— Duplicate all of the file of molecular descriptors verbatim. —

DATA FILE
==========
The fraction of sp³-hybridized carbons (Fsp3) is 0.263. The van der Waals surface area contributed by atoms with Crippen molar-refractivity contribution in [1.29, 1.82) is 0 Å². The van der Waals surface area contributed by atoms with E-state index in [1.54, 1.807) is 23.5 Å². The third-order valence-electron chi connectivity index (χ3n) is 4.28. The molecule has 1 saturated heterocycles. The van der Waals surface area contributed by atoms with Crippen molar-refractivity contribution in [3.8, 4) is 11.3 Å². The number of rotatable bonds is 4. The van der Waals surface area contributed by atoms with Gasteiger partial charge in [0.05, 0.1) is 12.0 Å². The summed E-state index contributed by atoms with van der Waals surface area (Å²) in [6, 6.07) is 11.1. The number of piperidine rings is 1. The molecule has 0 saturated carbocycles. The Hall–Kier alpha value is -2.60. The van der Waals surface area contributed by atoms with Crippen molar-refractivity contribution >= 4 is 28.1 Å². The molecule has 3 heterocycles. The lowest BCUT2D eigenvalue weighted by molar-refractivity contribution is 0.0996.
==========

The fraction of sp³-hybridized carbons (Fsp3) is 0.263. The van der Waals surface area contributed by atoms with Crippen molar-refractivity contribution in [1.29, 1.82) is 0 Å². The van der Waals surface area contributed by atoms with E-state index in [1.54, 1.807) is 23.5 Å². The third-order valence-electron chi connectivity index (χ3n) is 4.28. The molecule has 1 saturated heterocycles. The van der Waals surface area contributed by atoms with Crippen molar-refractivity contribution in [3.8, 4) is 11.3 Å². The number of rotatable bonds is 4. The van der Waals surface area contributed by atoms with Gasteiger partial charge in [0.05, 0.1) is 12.0 Å². The summed E-state index contributed by atoms with van der Waals surface area (Å²) in [6, 6.07) is 11.1. The number of piperidine rings is 1. The molecule has 0 saturated carbocycles. The Hall–Kier alpha value is -2.60. The van der Waals surface area contributed by atoms with Crippen molar-refractivity contribution >= 4 is 28.1 Å². The molecule has 3 heterocycles. The lowest BCUT2D eigenvalue weighted by molar-refractivity contribution is 0.0996.